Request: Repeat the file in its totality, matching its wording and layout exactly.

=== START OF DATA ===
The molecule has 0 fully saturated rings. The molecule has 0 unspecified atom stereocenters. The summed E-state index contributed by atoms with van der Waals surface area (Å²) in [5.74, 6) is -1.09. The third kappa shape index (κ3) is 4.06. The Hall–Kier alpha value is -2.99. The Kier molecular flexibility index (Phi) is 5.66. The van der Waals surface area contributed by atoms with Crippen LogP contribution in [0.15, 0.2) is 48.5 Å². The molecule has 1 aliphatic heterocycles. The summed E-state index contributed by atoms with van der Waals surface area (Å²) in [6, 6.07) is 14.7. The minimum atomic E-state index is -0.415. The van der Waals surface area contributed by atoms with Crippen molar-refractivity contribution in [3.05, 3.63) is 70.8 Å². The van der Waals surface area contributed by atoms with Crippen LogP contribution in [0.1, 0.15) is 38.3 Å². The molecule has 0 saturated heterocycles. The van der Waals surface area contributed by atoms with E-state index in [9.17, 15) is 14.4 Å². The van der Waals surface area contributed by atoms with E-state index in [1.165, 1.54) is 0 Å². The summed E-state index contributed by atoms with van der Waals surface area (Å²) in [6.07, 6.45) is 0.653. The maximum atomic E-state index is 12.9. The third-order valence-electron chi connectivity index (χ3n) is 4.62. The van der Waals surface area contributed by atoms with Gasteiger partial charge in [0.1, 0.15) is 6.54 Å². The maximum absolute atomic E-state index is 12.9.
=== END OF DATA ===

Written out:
The molecule has 0 fully saturated rings. The molecule has 0 unspecified atom stereocenters. The summed E-state index contributed by atoms with van der Waals surface area (Å²) in [5.74, 6) is -1.09. The third kappa shape index (κ3) is 4.06. The Hall–Kier alpha value is -2.99. The Kier molecular flexibility index (Phi) is 5.66. The van der Waals surface area contributed by atoms with Crippen LogP contribution in [0.15, 0.2) is 48.5 Å². The molecule has 1 aliphatic heterocycles. The summed E-state index contributed by atoms with van der Waals surface area (Å²) in [6, 6.07) is 14.7. The minimum atomic E-state index is -0.415. The van der Waals surface area contributed by atoms with Crippen molar-refractivity contribution in [3.05, 3.63) is 70.8 Å². The van der Waals surface area contributed by atoms with Crippen LogP contribution in [0.1, 0.15) is 38.3 Å². The molecule has 0 saturated heterocycles. The van der Waals surface area contributed by atoms with E-state index in [9.17, 15) is 14.4 Å². The van der Waals surface area contributed by atoms with E-state index in [1.165, 1.54) is 0 Å². The summed E-state index contributed by atoms with van der Waals surface area (Å²) in [6.07, 6.45) is 0.653. The maximum atomic E-state index is 12.9. The third-order valence-electron chi connectivity index (χ3n) is 4.62. The van der Waals surface area contributed by atoms with Gasteiger partial charge in [0.1, 0.15) is 6.54 Å². The maximum absolute atomic E-state index is 12.9.